Plunging crude prices threaten the axe for $1tn of energy projects
Almost $1tn of spending on future oil projects is at risk after the dramatic plunge in crude prices to nearly $60 a barrel, Goldman Sachs has warned.
Any cancellation of these developments would deprive the world of 7.5m barrels a day of new output over the coming decade, or 8 per cent of current global oil demand.
The findings suggest that the supply glut that has sent prices tumbling this year could soon vanish as the oil majors delay big-ticket production projects, the lifeblood of future fuel supplies.
Brent, the international benchmark, has fallen more than 45 per cent since mid-June amid surging US shale production, strong supply from the Opec cartel and weak global oil demand.
The price plunge has shaken the energy industry, throwing some of the majors' most ambitious plans into doubt and pummelling oil shares.
Projects in challenging frontier regions such as the deep waters of the Gulf of Mexico are predicated on high oil prices and may not be economic with oil at about $61 a barrel, the level Brent was trading at yesterday afternoon.
Goldman has examined 400 oil and gasfields around the world, many of which are still awaiting a final investment decision. Its analysis, based on a $70 oil price, shows that fields representing 2.3m b/d of output by 2020 and awaiting a green light have now become uneconomic. That figure rises to 7.5m b/d of production by 2025. The analysis excludes US shale.
Goldman shows that companies will need to cut costs by up to 30 per cent - for example by forcing suppliers to take steep price cuts - to make these projects profitable at $70 a barrel.
In total, the production at risk from such fields adds up to $930bn of investment.
Executives at US and European oil and gas groups are urgently reviewing their budgets in the wake of crude's collapse.
Several have signalled privately that there will be billions of dollars of spending cuts next year alone, including to capital expenditure budgets, action that could lead to a wave of asset sales and delays to new ventures in high-cost areas, such as Canada's oil sands, and mature, less economically attractive regions, including the North Sea.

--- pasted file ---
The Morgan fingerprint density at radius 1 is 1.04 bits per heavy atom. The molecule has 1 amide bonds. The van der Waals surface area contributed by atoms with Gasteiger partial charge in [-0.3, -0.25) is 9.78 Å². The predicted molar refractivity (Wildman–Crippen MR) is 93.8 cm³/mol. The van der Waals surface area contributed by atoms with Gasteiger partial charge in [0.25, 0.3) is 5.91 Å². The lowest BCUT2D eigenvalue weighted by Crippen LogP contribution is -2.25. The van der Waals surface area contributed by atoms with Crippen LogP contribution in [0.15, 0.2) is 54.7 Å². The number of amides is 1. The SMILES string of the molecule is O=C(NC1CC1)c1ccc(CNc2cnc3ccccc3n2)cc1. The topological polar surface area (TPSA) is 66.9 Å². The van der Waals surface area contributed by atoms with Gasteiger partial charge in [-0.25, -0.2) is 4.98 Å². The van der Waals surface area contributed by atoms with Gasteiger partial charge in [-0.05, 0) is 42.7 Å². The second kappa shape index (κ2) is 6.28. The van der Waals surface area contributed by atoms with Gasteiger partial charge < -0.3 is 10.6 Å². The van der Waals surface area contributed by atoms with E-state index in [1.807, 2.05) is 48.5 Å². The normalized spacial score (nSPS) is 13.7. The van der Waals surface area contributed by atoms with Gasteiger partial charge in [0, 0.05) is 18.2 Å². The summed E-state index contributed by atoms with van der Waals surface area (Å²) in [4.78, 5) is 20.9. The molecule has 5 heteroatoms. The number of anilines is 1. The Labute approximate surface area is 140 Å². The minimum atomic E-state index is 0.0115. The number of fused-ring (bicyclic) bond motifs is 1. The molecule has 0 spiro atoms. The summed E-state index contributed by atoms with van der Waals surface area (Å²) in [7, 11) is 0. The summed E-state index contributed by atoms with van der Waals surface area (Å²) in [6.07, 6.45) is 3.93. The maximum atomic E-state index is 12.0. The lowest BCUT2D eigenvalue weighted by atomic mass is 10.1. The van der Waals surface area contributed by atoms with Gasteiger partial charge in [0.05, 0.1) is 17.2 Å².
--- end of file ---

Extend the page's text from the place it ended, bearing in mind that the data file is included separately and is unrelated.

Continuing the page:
"This is getting significant attention and we will be pulling all the levers," said one senior boardroom figure.
The majors are determined to maintain dividend payouts - which are a big reason why investors hold their shares - even as falling oil revenues make it harder to meet these from cash flow alone.
To make projects economic again, they are expected to take an axe to contracts with the oil services groups that supply them, renegotiating prices and reducing exploration drilling.
Michele della Vigna, of Goldman, said: "This environment of project deferral and cost deflation will be extremely challenging for oil service providers, especially capital intensive companies such as drillers, subsea construction and seismic survey groups."
Figures from Wood Mackenzie, the energy consultancy, also point to a sharp fall in spending. They suggest the industry could cut a quarter of its capital expenditure over the next five years, by as much as $250bn annually by 2018.
Simon Flowers, head of corporate research at Wood Mackenzie, said: "They are all going to have to reduce their budgets because projects that worked at $80 to $90 planning prices are hard to justify at current levels."
Copyright The Financial Times Limited 2014
(c) 2014 The Financial Times Limited